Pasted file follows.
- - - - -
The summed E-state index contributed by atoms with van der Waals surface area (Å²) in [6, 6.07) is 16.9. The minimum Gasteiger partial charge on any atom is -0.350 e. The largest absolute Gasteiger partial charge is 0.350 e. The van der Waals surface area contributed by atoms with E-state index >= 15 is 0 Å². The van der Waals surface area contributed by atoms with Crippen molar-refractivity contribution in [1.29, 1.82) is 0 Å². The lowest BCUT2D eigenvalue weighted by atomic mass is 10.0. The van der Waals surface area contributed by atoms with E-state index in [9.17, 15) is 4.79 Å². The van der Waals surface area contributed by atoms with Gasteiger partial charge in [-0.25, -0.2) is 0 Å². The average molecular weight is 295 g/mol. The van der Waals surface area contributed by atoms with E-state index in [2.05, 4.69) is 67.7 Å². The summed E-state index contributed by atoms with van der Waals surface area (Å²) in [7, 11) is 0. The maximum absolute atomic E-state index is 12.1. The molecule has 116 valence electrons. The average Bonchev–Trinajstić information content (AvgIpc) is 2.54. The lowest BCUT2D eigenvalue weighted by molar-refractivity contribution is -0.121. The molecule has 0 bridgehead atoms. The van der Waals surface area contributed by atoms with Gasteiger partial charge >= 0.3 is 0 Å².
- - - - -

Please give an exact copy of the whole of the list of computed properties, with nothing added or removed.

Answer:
The summed E-state index contributed by atoms with van der Waals surface area (Å²) in [6, 6.07) is 16.9. The minimum Gasteiger partial charge on any atom is -0.350 e. The largest absolute Gasteiger partial charge is 0.350 e. The van der Waals surface area contributed by atoms with E-state index >= 15 is 0 Å². The van der Waals surface area contributed by atoms with Crippen molar-refractivity contribution in [1.29, 1.82) is 0 Å². The lowest BCUT2D eigenvalue weighted by atomic mass is 10.0. The van der Waals surface area contributed by atoms with E-state index in [9.17, 15) is 4.79 Å². The van der Waals surface area contributed by atoms with Gasteiger partial charge in [-0.25, -0.2) is 0 Å². The average molecular weight is 295 g/mol. The van der Waals surface area contributed by atoms with E-state index in [2.05, 4.69) is 67.7 Å². The summed E-state index contributed by atoms with van der Waals surface area (Å²) in [7, 11) is 0. The maximum absolute atomic E-state index is 12.1. The molecule has 116 valence electrons. The average Bonchev–Trinajstić information content (AvgIpc) is 2.54. The lowest BCUT2D eigenvalue weighted by molar-refractivity contribution is -0.121. The molecule has 0 bridgehead atoms. The van der Waals surface area contributed by atoms with Gasteiger partial charge >= 0.3 is 0 Å².